Gates sets 'seamless computing' vision

Twenty years on from his first address at Comdex, Microsoft Chairman and Chief Software Architect Bill Gates this year used his keynote speech to reminisce and found that some software challenges from the 1980s still exist. He also announced new technologies to solve some of today's problems.

Slides from his presentation in 1983, when Gates' father operated the projector, showed that software should have no surprises, be trustworthy, follow a consistent model, be easy to understand and have an undo command.

Back then, Gates said software defined the information age, but suffered from hardware limitations. Today, software defines the "digital decade" and, introducing a concept called "seamless computing," Gates said the challenge is to take advantage of all that hardware offers in a seamless way.

"My believe is that the constraints that we have to get rid of now, the seams that hold us back, are much more about software challenges," Gates said. "The successes of the 1980s were pretty phenomenal, but brought us really only halfway in terms of the dreams about what software can do."

Microsoft is heavily involved in the seamless computing concept -- Gates presented the company's smart phone software, Xbox Music Mixer, Windows XP Media Center Edition and MSN Direct for the forthcoming SPOT (Smart Personal Objects Technology) watches as examples.

At the foundation of seamless computing are the recently launched Office System products, Windows Server 2003, Visual Studio.Net and Web services, Gates said.

Gates hit on several familiar themes. He repeated Microsoft's security promises and offered a demonstration of Microsoft Research search technology and celebrated the first birthday of the Tablet PC. As expected, Gates also announced e-mail filtering technology called SmartScreen.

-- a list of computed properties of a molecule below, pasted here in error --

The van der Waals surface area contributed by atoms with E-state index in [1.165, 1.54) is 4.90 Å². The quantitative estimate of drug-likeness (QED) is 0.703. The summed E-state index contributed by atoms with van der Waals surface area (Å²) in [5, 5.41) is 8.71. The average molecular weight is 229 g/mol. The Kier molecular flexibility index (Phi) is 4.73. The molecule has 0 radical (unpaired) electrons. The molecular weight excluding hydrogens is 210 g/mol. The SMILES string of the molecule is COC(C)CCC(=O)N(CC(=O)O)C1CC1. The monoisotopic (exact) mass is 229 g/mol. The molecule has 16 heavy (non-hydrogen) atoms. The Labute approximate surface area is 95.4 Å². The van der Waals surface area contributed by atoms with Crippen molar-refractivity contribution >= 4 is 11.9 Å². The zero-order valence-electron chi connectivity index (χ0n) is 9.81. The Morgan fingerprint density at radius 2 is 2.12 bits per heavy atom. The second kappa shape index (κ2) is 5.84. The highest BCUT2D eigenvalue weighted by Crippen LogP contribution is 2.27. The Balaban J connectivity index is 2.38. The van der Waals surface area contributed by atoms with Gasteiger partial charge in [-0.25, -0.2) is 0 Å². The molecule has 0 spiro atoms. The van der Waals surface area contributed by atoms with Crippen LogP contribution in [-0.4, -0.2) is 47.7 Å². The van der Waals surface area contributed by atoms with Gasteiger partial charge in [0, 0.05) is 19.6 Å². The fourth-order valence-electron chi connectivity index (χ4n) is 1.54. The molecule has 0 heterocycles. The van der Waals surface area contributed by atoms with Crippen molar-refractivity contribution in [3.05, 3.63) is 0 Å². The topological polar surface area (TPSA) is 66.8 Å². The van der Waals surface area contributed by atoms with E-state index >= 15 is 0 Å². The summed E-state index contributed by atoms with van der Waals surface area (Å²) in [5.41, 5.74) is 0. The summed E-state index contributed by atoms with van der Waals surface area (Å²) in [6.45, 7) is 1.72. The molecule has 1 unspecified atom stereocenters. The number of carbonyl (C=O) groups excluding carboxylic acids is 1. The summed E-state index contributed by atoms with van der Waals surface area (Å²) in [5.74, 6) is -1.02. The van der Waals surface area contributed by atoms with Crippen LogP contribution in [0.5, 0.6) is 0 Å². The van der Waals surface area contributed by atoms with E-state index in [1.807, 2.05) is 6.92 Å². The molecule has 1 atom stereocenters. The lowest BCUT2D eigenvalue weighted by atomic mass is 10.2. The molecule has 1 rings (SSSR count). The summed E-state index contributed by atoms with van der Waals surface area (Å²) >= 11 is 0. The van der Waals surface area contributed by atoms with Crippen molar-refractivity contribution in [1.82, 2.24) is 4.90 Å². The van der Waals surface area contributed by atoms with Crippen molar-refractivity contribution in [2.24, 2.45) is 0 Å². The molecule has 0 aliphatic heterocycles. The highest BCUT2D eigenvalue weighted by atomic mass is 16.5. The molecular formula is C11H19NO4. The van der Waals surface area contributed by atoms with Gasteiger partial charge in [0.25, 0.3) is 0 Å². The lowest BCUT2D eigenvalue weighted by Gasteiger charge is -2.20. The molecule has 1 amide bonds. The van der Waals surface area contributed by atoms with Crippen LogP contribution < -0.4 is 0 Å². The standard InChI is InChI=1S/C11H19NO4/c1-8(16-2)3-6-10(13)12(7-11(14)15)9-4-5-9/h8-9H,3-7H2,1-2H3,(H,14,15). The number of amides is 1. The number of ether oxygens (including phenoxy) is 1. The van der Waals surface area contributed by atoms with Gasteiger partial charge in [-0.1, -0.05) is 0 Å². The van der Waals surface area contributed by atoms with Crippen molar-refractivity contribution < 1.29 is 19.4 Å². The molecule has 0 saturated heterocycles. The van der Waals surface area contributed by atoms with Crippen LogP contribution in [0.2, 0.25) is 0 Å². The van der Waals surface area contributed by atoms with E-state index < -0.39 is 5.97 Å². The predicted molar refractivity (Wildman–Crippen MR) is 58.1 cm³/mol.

Developed by Microsoft Research, SmartScreen will be delivered as "Intelligent Message Filter" (IMF) for Microsoft's Exchange e-mail server product in the first half of next year and already is part of Hotmail, MSN and Outlook 2003.

Another new product designed to help IT managers deal with today's technology headaches is Internet Security and Acceleration (ISA) Server 2004. Gates was joined onstage for a demonstration of the product that promises to deliver better application security, simplified management, tighter integration and faster caching. A first beta of ISA Server 2004 is planned for January, according to Microsoft.

Another demonstration was reserved for "Stuff I've Seen," a search functionality developed by Microsoft Research that may one day be part of Windows. It captures information that users view on their PC and makes that searchable. It can also pop up and suggest information from that index, for example, while the user is typing an e-mail.

To celebrate the first birthday of the Tablet PC, Gates talked about the upgrade to Windows XP Pro Tablet PC Edition codenamed Lonestar. The update promises to offer better handwriting recognition support, among other features, and is due out mid-2004 as a free update to current customers.

In a lighter moment, which has become a traditional part of Gates' keynote speech at Comdex, he showed a spoof of The Matrix with Microsoft Chief Executive Officer Steve Ballmer cast as Neo and himself as Morpheus.

Some might think The Matrix is an odd choice for Microsoft to parody since the movie is about the human race being enslaved by malevolent cyberintelligence, basically software. Neo, a hacker, joins Morpheus and his group to destroy The Matrix.

In Microsoft's version, The Matrix is a world filled with IT consultants working for IBM and selling Linux, while the world outside The Matrix is Windows, which "frees the IT masses," Gates says in the parody.

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Joris Evers

IDG News Service
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